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Today's News

  • Reynolds takes the helm at Awake Ministries

    When two of Shelby's longtime charitable organizations, the Serenity Center and the Open Door of Hope men's shelter, merged into a single organization in February, they envisioned a move that better suited those in need and provided more services.

    Now, with a new leader at the helm, that vision has an even sharper focus, as Awake Ministries continues the mission of both.

  • SIMPSONVILLE CITY COMMISSION: Property tax goes down

    The Simpsonville City Commission passed a second reading to set the city’s annual tax rate, following a three-year trend of lowering the tax rate.

    At its meeting Tuesday night, the commission approved a rate that is 2 tenths of a cents lower than the current rate. The new rate of .096 cents per $100 of assessed value replaces the current rate of .098.

    Mayor Steve Eden expressed satisfaction with being able to set a decreased rate again this year.

  • The journey of a book

    Shelbyville’s Ronald “Reggie” Van Stockum, Jr. has an impressive list of skillsets to share with the community: lawyer, teacher, biologist, actor and musician.  But as an author, Van Stockum is expanding his reach well beyond our region.

    Most recently his written work has touched those across Kentucky and beyond through a book called, The Wondrous Journey of Food.

  • SHELBY COUNTY SCHOOL BOARD - Preliminary tax talk

    No tax rate action has been taken as of yet, but on Thursday Susan Barkley, the district’s director of finance, presented the certified property assessment report for the 2017-2018 school year and said she had good news.

    “After receiving the certified assessment information, I’m happy to say that the amounts included in the tentative budget were within two percent of what we are now calculating based on the certified assessments,” she said, noting that gave the district an increase of about $478,000 of what was included in the tentative budget.

  • SHELBY COUNTY FISCAL COURT: Magistrates vote to lower tax

    For the second year in a row, county residents will see a drop in property tax rates.

    At Tuesday’s meeting of the Shelby County Fiscal Court, magistrates voted to lower the tax rate from 10.9 to 10.7 percent per hundred dollars of assessed valuation for the coming fiscal year.

    The county’s finance committee had met to discuss the issue two weeks ago upon the recommendation by Shelby County Judge-Executive Dan Ison who said he would like to continue the trend of lower taxes for county residents.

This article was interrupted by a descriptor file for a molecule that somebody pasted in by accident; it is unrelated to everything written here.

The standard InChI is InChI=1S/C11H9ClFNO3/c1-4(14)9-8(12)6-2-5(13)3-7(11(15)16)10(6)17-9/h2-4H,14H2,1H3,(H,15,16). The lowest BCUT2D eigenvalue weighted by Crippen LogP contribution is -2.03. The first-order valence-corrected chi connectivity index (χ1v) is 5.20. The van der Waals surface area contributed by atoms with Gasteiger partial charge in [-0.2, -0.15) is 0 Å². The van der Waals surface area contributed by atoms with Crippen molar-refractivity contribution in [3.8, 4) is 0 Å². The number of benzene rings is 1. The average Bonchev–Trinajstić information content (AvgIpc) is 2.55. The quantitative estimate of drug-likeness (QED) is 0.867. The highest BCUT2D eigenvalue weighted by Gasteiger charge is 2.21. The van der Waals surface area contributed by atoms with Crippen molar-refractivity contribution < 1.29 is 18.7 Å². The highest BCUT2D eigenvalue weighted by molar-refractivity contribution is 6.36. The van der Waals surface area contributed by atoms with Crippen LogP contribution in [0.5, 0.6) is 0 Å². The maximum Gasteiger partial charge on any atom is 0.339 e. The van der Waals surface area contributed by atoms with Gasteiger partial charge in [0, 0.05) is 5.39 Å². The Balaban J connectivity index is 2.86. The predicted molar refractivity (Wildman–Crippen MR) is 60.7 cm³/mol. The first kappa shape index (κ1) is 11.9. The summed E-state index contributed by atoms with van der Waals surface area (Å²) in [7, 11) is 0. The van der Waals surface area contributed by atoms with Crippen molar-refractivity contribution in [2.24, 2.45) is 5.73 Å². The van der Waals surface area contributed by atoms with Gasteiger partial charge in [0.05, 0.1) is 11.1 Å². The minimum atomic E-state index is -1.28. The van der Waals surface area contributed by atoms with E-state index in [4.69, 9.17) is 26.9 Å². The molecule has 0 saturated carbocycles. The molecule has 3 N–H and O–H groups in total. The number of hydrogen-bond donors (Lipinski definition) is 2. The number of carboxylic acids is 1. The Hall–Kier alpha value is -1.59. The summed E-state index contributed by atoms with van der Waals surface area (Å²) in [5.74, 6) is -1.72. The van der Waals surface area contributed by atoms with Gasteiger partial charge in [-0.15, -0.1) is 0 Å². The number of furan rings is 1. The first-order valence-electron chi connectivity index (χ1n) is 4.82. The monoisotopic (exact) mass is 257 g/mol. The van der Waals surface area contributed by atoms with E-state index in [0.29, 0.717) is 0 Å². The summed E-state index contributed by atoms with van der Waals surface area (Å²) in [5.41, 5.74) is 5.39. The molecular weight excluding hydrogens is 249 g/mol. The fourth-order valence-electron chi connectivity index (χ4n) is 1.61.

• Christ Community Church opens second location

    A local church Sunday launched its second location with the opening of a new church in the heart of Shelbyville.

    Blake Lawyer, pastor of Christ Community Church in Governors Square said that he and the entire congregation was excited to open the new location at 1900 Midland Trail, across from Hardees restaurant.

    Bobby Carnes, pastor, will lead the service, which begins at 10 a.m.

    “Bobby is the Midland pastor – he leads the launch team planting the church,” said Lawyer.

  • Shooting the moon

    Local photographic historian Jim Cleveland has spent much of his life gathering, studying and sharing the history behind countless images snapped through the region. 

    An active member of the Shelby County Historical Society, Cleveland recently gave a talk at the Shelby County Public Library about the 1869 eclipse that was well observed and photographed in Shelbyville.

    And now, nearly a century and a half after that phenomenon, Cleveland is hoping to make his own photographic history on Aug. 21 by capturing the solar eclipse.

  • Total eclipse of the heartland

    Generally when the atmosphere grows cold and dark, it sets the scene for an ominous and unpleasant occasion. However, in just ten days, many will stop in awe to witness a once-in-a-lifetime astrological phenomenon that will do just that.

  • TRIPLE S PLANNING COMMISSION - Gribbins farm back on agenda

    When the Triple S Planning Commission convenes for its regular monthly meeting Tuesday at 6:30 p.m. at the Stratton Center, commissioners will consider an agricultural plat for the Gribbins Farm on Steve Wood Road. 

  • Growing the gables

    Located along the flowing business traffic on Main Street sits a building flushed with potential, but like many years before, The Shoppes at Blue Gables often passes our peripheral, rarely catching our gaze.

    Renovations, new landscaping and paint jobs have certainly turned the once haggard apartment complex into a rejuvenated open market with artisans and small storefronts, but as the stores fill to near capacity, there is still one portion of the city’s dream that is unfulfilled lacking: the public’s attention.